Czerny’s complete schools and treatises combine sound pedagogy with remarkable revelations about contemporary performing practices, and present a detailed picture of the musical culture of the day. He assigned prominent opus numbers to his four most ambitious instructional works. In the Fantasie-Schule, opp.200 and 300, he uses stylized models and what he terms a ‘systematic’ approach to improvising preludes, modulations, cadenzas, fermatas, fantasies, potpourris, variations, strict and fugal styles and capriccios. His Schule des Fugenspiels, op.400, comprising 12 pairs of preludes and fugues, is intended as a study in multi-voiced playing for pianists. His most substantial work, the Pianoforte-Schule, op.500, covers an extraordinary range of topics, including improvisation, transposition, score reading, concert decorum and piano maintenance. The fourth volume (added in 1846) includes advice on the performance of new works by Chopin, Liszt and other notable composers of the day, as well as on Bach and Handel, and Czerny also draws on his reminiscences of Beethoven’s playing and teaching. In his last major treatise, the Schule der praktischen Tonsetzkunst, op.600, he returns to the models of form and descriptions of style first expounded in his op.200, but here uses them for the instruction of composers.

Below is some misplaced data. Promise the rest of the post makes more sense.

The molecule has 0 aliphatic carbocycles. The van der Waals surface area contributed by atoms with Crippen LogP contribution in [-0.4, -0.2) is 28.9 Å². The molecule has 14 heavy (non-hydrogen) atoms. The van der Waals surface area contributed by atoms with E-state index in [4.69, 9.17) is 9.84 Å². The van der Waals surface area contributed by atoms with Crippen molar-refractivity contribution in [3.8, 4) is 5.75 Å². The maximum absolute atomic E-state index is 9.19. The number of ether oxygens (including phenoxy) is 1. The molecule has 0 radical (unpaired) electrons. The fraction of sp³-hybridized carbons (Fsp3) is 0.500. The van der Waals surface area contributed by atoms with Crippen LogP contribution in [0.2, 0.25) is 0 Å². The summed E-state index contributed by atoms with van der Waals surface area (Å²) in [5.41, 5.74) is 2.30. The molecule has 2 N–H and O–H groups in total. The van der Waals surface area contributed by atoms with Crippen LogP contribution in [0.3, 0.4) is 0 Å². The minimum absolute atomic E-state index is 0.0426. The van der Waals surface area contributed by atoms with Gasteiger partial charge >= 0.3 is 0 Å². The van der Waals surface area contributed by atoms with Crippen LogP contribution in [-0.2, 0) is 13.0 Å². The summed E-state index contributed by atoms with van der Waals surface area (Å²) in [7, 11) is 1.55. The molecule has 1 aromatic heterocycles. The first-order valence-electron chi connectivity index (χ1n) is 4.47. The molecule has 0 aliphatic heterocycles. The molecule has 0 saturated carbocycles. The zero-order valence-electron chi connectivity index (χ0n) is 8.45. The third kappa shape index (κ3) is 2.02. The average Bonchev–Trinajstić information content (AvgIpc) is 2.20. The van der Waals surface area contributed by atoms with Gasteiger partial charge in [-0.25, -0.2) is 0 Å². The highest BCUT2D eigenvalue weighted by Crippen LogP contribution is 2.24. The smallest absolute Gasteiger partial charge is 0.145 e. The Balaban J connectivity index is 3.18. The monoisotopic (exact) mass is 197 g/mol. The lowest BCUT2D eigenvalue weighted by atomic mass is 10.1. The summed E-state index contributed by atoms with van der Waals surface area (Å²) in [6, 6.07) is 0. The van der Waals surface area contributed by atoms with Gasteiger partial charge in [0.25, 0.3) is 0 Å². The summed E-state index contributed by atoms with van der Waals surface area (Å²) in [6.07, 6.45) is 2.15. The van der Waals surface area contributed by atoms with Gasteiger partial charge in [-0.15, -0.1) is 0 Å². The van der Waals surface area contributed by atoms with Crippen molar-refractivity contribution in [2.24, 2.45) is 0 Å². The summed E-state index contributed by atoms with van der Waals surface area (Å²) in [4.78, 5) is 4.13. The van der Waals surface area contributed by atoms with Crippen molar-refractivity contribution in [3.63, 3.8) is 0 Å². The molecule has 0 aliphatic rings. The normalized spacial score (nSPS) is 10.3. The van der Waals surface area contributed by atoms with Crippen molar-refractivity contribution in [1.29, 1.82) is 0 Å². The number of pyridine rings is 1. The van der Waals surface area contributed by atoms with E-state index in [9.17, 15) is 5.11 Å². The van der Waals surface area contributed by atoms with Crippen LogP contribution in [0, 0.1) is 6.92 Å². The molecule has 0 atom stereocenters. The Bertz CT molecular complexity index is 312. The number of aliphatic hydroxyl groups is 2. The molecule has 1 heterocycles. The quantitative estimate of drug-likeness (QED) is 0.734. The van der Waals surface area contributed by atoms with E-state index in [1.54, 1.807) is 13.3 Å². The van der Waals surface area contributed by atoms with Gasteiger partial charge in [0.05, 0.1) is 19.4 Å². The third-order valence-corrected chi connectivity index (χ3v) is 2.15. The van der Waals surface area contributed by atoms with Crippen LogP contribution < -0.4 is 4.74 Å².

Czerny’s works reveal, in addition to the familiar pedagogue and virtuoso, an artist of taste, passion, sensitivity, drama, lyricism and solitude. Douglas Townsend sees in the four-hand sonata in C minor op.10 (Sonata sentimentale) a fine example of the composers who straddled the classical tradition and early romanticism. Kuerti (1995, p.491) has described the Third Sonata in F minor op.57 as ‘outstandingly original’; because it is in the same key and carries the same opus as Beethoven’s ‘Appassionata’, Kuerti suggests that Czerny may have been challenging his former master to a duel in the work. Townsend describes the Concerto in C major for piano four hands and orchestra, op.153 as ‘an interesting example of the late classical piano concerto combined with the emerging bravura piano technique of the mid-nineteenth century’. Certain of the exercises stand as fine compositions in their own right, such as some of the character pieces found in the Left Hand Etudes, op.718, and the Art of Finger Dexterity, op.740.
Czerny’s will (published in Dwight’s Journal of Music, 15 August 1857) details the sizable fortune he had amassed from his published works and wealthy pupils. He left his considerable library to the Gesellschaft der Musikfreunde.
by STEPHAN LINDEMAN (with GEORGE BARTH)
from From New Grove Dictionary of Music and Musicians